Thursday, 3 December 2009

MRSA in pigs - hot from Westminster today

Had the question been worded slightly differently, they would have been forced to admit that MRSA st398 has been found in Scotland in children a couple of years ago and was covered up for 6 months. They went so far as to say they could find no connection with pigs, when they did own up.

Another wording would have produced the answer that st398 had been found in England in unspecified livestock more than five years ago. Presumably, Defra do know the difference between poultry, pigs and cattle, but do not want to tell us.

So, our hospitals still have not introduced the eminently sensible and proven precautions adopted by the Dutch more than five years ago, when they bravely flew to the USA and told the world that their pigs were carrying MRSA and that veterinarians, pig and pork workers were a danger to themselves, their families and their hospitals.

It isn't complicated - and it is the worst scandal for many years. It will break over the heads of those that conspired to keep it secret.


Asked by Lord Hylton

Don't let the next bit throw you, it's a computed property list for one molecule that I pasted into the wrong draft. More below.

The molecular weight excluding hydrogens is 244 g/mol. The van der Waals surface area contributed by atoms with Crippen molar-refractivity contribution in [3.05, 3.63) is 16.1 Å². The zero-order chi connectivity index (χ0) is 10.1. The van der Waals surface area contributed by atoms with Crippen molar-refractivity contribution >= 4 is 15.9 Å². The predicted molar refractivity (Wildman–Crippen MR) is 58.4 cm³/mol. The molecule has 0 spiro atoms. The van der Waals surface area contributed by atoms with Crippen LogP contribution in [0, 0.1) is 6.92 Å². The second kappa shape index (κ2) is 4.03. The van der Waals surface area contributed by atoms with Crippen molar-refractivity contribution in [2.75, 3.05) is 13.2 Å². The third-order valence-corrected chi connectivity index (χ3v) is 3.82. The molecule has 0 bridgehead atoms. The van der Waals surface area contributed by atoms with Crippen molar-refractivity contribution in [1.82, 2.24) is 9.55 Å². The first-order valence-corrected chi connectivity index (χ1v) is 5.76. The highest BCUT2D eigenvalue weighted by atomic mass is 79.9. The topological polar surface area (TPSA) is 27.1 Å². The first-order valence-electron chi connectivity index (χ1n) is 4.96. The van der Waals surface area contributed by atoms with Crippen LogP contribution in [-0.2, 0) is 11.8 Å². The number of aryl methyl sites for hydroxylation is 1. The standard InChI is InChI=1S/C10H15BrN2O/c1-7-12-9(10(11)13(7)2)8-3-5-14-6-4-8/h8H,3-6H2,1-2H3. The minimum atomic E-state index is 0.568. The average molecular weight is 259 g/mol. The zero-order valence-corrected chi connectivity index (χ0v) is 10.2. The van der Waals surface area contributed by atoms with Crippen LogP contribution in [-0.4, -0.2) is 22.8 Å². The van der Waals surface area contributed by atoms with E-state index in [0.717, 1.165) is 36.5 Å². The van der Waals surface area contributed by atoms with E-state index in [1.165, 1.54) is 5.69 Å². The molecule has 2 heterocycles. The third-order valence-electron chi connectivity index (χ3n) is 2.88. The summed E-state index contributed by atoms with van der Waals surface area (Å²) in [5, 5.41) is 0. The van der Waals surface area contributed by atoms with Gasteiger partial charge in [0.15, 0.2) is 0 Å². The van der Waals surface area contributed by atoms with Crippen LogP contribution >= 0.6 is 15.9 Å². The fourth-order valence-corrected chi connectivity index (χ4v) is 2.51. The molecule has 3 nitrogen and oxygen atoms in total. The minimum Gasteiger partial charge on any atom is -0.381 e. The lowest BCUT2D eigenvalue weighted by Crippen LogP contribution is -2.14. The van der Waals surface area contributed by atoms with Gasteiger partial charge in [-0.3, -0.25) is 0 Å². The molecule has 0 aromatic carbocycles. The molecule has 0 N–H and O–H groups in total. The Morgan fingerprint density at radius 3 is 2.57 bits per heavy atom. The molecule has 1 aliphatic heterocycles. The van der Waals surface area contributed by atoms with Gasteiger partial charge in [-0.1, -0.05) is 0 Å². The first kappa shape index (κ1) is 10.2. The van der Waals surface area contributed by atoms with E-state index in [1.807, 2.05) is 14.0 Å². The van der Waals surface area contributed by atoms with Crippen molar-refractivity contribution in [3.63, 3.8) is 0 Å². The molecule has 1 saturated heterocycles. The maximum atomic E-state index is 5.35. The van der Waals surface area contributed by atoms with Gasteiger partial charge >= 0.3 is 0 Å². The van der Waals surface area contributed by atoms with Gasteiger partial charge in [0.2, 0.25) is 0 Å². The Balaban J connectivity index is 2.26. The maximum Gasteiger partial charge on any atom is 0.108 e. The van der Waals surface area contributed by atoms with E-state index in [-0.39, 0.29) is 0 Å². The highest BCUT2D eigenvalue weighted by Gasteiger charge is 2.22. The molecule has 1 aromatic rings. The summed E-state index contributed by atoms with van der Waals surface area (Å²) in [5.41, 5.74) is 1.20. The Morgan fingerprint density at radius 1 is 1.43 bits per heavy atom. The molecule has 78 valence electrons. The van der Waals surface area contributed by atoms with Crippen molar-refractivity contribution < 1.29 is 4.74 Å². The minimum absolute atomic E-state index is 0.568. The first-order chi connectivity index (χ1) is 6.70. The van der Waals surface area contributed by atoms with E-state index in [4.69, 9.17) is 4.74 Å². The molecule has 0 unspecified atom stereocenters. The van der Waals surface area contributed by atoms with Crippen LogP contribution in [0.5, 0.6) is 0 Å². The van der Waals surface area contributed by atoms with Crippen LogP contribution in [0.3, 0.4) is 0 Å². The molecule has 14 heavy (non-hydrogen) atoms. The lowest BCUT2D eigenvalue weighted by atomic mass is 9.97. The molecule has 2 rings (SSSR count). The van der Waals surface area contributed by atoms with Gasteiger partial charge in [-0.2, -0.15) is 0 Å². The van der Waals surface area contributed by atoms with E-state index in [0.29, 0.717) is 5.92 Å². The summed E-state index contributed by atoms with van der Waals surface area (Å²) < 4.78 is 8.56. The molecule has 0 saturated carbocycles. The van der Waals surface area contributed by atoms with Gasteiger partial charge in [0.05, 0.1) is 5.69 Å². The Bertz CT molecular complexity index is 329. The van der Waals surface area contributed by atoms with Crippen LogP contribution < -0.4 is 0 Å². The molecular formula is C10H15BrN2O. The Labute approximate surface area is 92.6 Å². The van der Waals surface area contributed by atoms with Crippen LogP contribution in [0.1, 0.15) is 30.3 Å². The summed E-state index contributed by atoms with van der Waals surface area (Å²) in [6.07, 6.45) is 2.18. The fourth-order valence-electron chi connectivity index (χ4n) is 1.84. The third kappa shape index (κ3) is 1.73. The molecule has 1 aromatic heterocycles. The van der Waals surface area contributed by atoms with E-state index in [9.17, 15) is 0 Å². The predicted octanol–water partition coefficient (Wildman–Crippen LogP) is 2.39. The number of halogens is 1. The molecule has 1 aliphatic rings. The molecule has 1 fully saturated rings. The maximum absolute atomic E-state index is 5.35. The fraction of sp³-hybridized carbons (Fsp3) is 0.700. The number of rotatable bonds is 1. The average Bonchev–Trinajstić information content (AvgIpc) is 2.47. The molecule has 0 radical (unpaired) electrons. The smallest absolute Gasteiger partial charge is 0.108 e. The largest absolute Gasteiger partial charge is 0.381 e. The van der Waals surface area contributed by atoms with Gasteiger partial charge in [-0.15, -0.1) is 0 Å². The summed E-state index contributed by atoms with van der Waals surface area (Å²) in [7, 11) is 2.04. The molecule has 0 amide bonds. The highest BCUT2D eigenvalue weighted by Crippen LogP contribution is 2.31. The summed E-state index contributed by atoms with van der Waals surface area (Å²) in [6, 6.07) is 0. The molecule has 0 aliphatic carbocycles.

To ask Her Majesty's Government what assessment they have made of any connection between animal and human strains of MRSA; and whether they will consider the experience of the Netherlands in that matter. [HL360]

Baroness Thornton: The majority of meticillin-resistant Staphylococcus aureus (MRSA) infections are due to healthcare-associated strains. However, given experience in the Netherlands and elsewhere the Health Protection Agency asks diagnostic laboratories to send it unusual isolates from people with a farming association for further investigation. No cases of the pig-related strain ST398 have been reported in England. The Advisory Committee on Antimicrobial Resistance and Healthcare Associated Infections continue to keep developments in relation to human and animal strains of MRSA under review.